A Norwegian Travels South-west

I was in London last week, which is pleasant during all seasons, but this has been the hottest July for 30 years, so there is an extra need to refill the body’s liquid reserves.

I first visited the splendid Pitfield Beer Shop, which sells both a number of bottle conditioned ales from its own micro and a broad selection of beers and ales from Britain and the rest of the world. Friendly staff that know their beers as well, so it is definitely woth seeking out, even if it is a bit out of the way for most visitors to London. I bought as many bottles I could reasonably carry, and walked back through the Clerkenwell area, where I decided to try the new golden ales on offer from Young’s and Fuller’s, the two independent London brewers which both own a number of pubs serving their beers.

Next stop was the Sekforde Arms, a friendly Young’s local on a side street. Young’s have Golden Zest as their seasonal ale this Summer. It is dark gold in color, but while it looks like a lager, it is certainly an ale. Light and refreshing, but not a groundbreaking brew. Served at the proper cellar temperature – what critics of British beer call “warm beer”, this could actually have been served colder on a hot day like this. It was nice to try the Golden Zest, but the next time I will return to their Special. The brewery blurb for this 100% malt brew: Maris Otter pale malt, lager malt, English Fuggle and Golding hops come together to produce a wonderfully light and refreshing golden beer. A few minutes walk to the Fuller’s pub City Retreat, a great place on a hot afternoon (or a cold Winter evening, as I’ve been there before). The new ale from Fuller’s is Discovery, and this was something else. An ale with a depth of flavour. It is fruity, with hints of apple and peach. A splendid summer beer, but I am not sure where it will fit in the market, as it is neither a lager nor a typical ale. According the Fuller’s, this is to be added to their year-round range of ales, along with London Pride and ESB. This was served chilled, and I found that suited the beer well. According to Fuller’s, this is “brewed using a unique blend of malted barley and wheat for a delicious malty taste bursting with rich, biscuity flavours. Liberty hops are added for a distinctive zesty character and fruity bite, whilst Saaz hops add a gentle bitter taste for a clean, refreshing finish.”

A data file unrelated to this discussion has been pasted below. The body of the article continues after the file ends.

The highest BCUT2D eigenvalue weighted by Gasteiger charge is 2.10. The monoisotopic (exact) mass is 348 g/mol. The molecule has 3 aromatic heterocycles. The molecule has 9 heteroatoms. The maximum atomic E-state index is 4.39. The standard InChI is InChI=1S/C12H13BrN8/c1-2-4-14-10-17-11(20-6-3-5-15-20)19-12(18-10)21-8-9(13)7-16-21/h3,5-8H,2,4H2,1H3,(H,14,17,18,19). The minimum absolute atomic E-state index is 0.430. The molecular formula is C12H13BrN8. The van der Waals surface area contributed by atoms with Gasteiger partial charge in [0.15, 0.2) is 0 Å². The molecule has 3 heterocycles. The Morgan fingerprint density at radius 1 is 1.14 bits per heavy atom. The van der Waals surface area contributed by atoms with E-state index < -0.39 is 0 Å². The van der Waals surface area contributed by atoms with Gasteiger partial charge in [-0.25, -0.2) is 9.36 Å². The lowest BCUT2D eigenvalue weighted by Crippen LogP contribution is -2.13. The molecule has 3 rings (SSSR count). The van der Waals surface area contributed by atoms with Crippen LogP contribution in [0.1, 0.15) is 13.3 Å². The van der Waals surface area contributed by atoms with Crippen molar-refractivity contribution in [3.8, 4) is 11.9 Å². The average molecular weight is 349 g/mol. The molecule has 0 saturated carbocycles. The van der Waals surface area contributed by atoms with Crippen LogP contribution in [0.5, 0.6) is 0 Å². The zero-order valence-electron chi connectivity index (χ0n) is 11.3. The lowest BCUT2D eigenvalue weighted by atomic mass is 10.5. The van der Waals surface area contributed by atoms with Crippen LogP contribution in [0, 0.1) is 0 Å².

It seems like they have both aimed for the same type of beer, with “zesty” being a common denominator. It is worth mentioning that Young’s launced a beer a few years ago, the Triple A, which also aims at the drinkers who dont’t want the full flavour of their bitters. This is not a real ale, and it is served chilled, rather like a Kilkenny, but with a bit more taste. Purists frown on this, of course.